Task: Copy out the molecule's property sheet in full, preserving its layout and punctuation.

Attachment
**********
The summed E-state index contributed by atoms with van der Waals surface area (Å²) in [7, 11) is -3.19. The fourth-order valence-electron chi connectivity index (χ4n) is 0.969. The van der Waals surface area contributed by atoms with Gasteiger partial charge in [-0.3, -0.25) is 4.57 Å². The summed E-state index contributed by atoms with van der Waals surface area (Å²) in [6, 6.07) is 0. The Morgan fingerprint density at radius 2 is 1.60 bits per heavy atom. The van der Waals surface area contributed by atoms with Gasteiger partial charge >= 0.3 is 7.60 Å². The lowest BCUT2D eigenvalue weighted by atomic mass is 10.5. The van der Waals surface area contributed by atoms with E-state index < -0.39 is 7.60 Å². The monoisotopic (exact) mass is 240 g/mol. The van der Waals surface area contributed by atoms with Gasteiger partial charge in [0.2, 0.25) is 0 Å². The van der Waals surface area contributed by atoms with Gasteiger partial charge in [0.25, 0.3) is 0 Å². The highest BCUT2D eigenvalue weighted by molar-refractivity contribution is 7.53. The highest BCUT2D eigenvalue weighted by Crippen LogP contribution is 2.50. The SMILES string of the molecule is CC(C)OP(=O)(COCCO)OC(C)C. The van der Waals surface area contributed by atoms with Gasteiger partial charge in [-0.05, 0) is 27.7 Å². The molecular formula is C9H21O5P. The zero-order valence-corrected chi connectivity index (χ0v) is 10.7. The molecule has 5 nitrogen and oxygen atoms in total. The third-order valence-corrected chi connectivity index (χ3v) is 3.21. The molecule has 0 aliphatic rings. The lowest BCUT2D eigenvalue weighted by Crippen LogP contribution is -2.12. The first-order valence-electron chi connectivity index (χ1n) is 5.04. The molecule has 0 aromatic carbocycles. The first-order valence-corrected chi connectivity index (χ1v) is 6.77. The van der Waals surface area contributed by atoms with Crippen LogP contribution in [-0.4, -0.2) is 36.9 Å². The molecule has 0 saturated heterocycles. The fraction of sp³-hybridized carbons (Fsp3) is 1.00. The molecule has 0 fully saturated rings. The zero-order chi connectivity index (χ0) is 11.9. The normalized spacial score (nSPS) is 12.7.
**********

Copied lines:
The summed E-state index contributed by atoms with van der Waals surface area (Å²) in [7, 11) is -3.19. The fourth-order valence-electron chi connectivity index (χ4n) is 0.969. The van der Waals surface area contributed by atoms with Gasteiger partial charge in [-0.3, -0.25) is 4.57 Å². The summed E-state index contributed by atoms with van der Waals surface area (Å²) in [6, 6.07) is 0. The Morgan fingerprint density at radius 2 is 1.60 bits per heavy atom. The van der Waals surface area contributed by atoms with Gasteiger partial charge >= 0.3 is 7.60 Å². The lowest BCUT2D eigenvalue weighted by atomic mass is 10.5. The van der Waals surface area contributed by atoms with E-state index < -0.39 is 7.60 Å². The monoisotopic (exact) mass is 240 g/mol. The van der Waals surface area contributed by atoms with Gasteiger partial charge in [0.2, 0.25) is 0 Å². The van der Waals surface area contributed by atoms with Gasteiger partial charge in [0.25, 0.3) is 0 Å². The highest BCUT2D eigenvalue weighted by molar-refractivity contribution is 7.53. The highest BCUT2D eigenvalue weighted by Crippen LogP contribution is 2.50. The SMILES string of the molecule is CC(C)OP(=O)(COCCO)OC(C)C. The van der Waals surface area contributed by atoms with Gasteiger partial charge in [-0.05, 0) is 27.7 Å². The molecular formula is C9H21O5P. The zero-order valence-corrected chi connectivity index (χ0v) is 10.7. The molecule has 5 nitrogen and oxygen atoms in total. The third-order valence-corrected chi connectivity index (χ3v) is 3.21. The molecule has 0 aliphatic rings. The lowest BCUT2D eigenvalue weighted by Crippen LogP contribution is -2.12. The first-order valence-electron chi connectivity index (χ1n) is 5.04. The molecule has 0 aromatic carbocycles. The first-order valence-corrected chi connectivity index (χ1v) is 6.77. The van der Waals surface area contributed by atoms with Crippen LogP contribution in [-0.4, -0.2) is 36.9 Å². The molecule has 0 saturated heterocycles. The fraction of sp³-hybridized carbons (Fsp3) is 1.00. The molecule has 0 fully saturated rings. The zero-order chi connectivity index (χ0) is 11.9. The normalized spacial score (nSPS) is 12.7.